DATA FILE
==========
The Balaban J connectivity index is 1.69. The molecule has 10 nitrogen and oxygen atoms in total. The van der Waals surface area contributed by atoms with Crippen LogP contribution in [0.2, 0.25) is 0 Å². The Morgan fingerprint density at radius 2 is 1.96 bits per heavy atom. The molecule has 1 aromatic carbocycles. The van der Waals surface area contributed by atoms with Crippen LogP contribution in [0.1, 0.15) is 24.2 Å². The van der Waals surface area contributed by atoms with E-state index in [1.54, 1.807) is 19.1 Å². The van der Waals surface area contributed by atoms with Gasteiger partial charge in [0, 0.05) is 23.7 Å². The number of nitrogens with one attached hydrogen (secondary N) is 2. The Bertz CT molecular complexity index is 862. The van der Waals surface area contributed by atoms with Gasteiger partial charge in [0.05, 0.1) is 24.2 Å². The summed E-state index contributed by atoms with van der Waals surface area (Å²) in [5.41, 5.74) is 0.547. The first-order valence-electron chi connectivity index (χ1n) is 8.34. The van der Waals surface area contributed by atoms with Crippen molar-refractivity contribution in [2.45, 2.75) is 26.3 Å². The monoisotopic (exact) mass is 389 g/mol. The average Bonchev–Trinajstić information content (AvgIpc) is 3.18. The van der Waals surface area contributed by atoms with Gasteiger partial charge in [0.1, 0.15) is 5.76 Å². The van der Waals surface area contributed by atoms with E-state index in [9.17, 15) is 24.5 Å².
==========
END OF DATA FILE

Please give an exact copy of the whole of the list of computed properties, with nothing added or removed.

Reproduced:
The Balaban J connectivity index is 1.69. The molecule has 10 nitrogen and oxygen atoms in total. The van der Waals surface area contributed by atoms with Crippen LogP contribution in [0.2, 0.25) is 0 Å². The Morgan fingerprint density at radius 2 is 1.96 bits per heavy atom. The molecule has 1 aromatic carbocycles. The van der Waals surface area contributed by atoms with Crippen LogP contribution in [0.1, 0.15) is 24.2 Å². The van der Waals surface area contributed by atoms with E-state index in [1.54, 1.807) is 19.1 Å². The van der Waals surface area contributed by atoms with Gasteiger partial charge in [0, 0.05) is 23.7 Å². The number of nitrogens with one attached hydrogen (secondary N) is 2. The Bertz CT molecular complexity index is 862. The van der Waals surface area contributed by atoms with Gasteiger partial charge in [0.05, 0.1) is 24.2 Å². The summed E-state index contributed by atoms with van der Waals surface area (Å²) in [5.41, 5.74) is 0.547. The first-order valence-electron chi connectivity index (χ1n) is 8.34. The van der Waals surface area contributed by atoms with Crippen molar-refractivity contribution in [2.45, 2.75) is 26.3 Å². The monoisotopic (exact) mass is 389 g/mol. The average Bonchev–Trinajstić information content (AvgIpc) is 3.18. The van der Waals surface area contributed by atoms with Gasteiger partial charge in [0.1, 0.15) is 5.76 Å². The van der Waals surface area contributed by atoms with E-state index in [9.17, 15) is 24.5 Å².